To be buried alive is everyone’s worse nightmare! A deadly plague is killing thousands in 17th century Vicenza Italy. Contessa Mancini struggles to protect her family and servants, but despite her precautions, she is the one who falls prey to the deadly illness. Her body is tossed into a coffin and swiftly buried in the underground, dank confines of her family’s vault. But Contessa Mancini is not dead. No, she is very much alive. She awakens terrorized, trapped in dense darkness surrounded by the flimsy wood of the coffin they buried her in. Desperate, she claws and kicks until she escapes its stifling restraint, only to find herself trapped in the mausoleum with the decaying bodies of her ancestors. As she seeks to escape, she discovers a vast treasure of gold, silver, and gems secretly hidden in the vault by brigands, and the secret tunnel they used to hide there. Free at least, she returns home to her beloved husband, her best friend, and her darling daughter. But before she reveals herself to her loved ones, she learns of an endless series of lies, deceits, and betrayal. As she unravels the labyrinth of shocking treachery, her wrath breathes life to an overwhelming need for vengeance. Slowly, meticulously, she launches her diabolocial vendetta. The Contessa’s Vendetta is a retelling of the classic novel, Vendetta by Marie Corelli. Inspired by this epic story, the author weaves her own captivating tale in a new setting, a new century, and with new plot twists while remaining faithful to the key story elements.
I liked this 35 chapter book. It was told through Carlotta’s first person point-of-view. Beware of a woman scorned. My favorite line: A false man or woman deserves death. It was amazing how most people in this time period thought it was acceptable to kill your cheating husband or wife since there was no law/punishment for adultery. Instead of going that route, Carlotta decided to devise a plan to seek revenge on her husband Dario, who had a secret affair with her best friend Beatrice.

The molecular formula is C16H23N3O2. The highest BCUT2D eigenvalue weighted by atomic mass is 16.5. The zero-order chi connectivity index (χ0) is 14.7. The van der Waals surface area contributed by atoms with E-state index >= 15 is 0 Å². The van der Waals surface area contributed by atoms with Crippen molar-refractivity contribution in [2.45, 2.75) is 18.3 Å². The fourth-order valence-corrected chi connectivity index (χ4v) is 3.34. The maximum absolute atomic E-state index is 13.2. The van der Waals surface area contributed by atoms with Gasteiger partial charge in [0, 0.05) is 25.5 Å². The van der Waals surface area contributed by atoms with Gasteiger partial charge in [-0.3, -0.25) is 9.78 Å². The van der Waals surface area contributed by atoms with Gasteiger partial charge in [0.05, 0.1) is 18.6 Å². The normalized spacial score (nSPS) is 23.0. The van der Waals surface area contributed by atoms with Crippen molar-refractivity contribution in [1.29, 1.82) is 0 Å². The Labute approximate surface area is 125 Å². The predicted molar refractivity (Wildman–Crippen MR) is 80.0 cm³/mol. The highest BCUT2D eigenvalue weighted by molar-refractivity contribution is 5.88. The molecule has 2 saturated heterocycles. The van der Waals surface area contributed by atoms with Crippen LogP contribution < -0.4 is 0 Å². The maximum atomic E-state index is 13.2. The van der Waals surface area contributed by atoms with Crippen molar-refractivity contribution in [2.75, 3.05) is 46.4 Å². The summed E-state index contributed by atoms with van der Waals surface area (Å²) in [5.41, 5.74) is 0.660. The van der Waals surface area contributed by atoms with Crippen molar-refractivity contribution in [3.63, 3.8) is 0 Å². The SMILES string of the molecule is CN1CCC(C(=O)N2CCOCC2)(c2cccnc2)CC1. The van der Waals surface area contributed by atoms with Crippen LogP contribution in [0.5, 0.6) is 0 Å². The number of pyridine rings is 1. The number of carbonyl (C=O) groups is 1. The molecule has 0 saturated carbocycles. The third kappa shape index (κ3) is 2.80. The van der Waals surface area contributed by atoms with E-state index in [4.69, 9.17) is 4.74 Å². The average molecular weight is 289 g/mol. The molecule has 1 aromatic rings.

Dario and Beatrice were cold-blooded–especially the way they treated the daughter Chiara. You don’t have to be a murderer or someone violent to be a villain. They were both despicable; they had no shame as though they were narcissistic psychopaths. But that takes a brilliant talent with the author’s ability with characterization. As a reader, I really loathed some and really cared for others. It felt good to have a strong reaction toward everyone, instead of a blah, not caring reaction. Readers should hate Dario and Beatrice because, of course, Carlotta wouldn’t shed them in a positive light.
- After escaping from being buried alive (they thought she had died from the plague), she wised up. Instead of crying in a corner, she got revenge. Mirella Sichirollo Patzer was also great with voice. The novel had a storytelling vibe as though Carlotta was talking directly to the readers. This tied in to the beginning where it’s revealed she’s transcribing her events (I believe as a letter).
I understood the concept of the story from the get-go, she would seek revenge, so I wished the word “vendetta” wasn’t used so often in the narration. But then again, Carlotta would’ve been obsessed with that scenario, so I can see why the word was repeated over and over. I also wished that there weren’t so many exclamation points, but it didn’t distract me from the story.
My favorite scenes: 1) when Carlotta meets a crazy old woman at the market who encourages her to kill her husband if he’s not excited for her return back from the grave, hinting he’d already have another woman 2) all the scenes with Carlotta and Paolo. I like that even though she got burned, she still believed in love and wanted other couples to make it 3) when both parts of the vendetta were executed.
I RECOMMEND this book to read.
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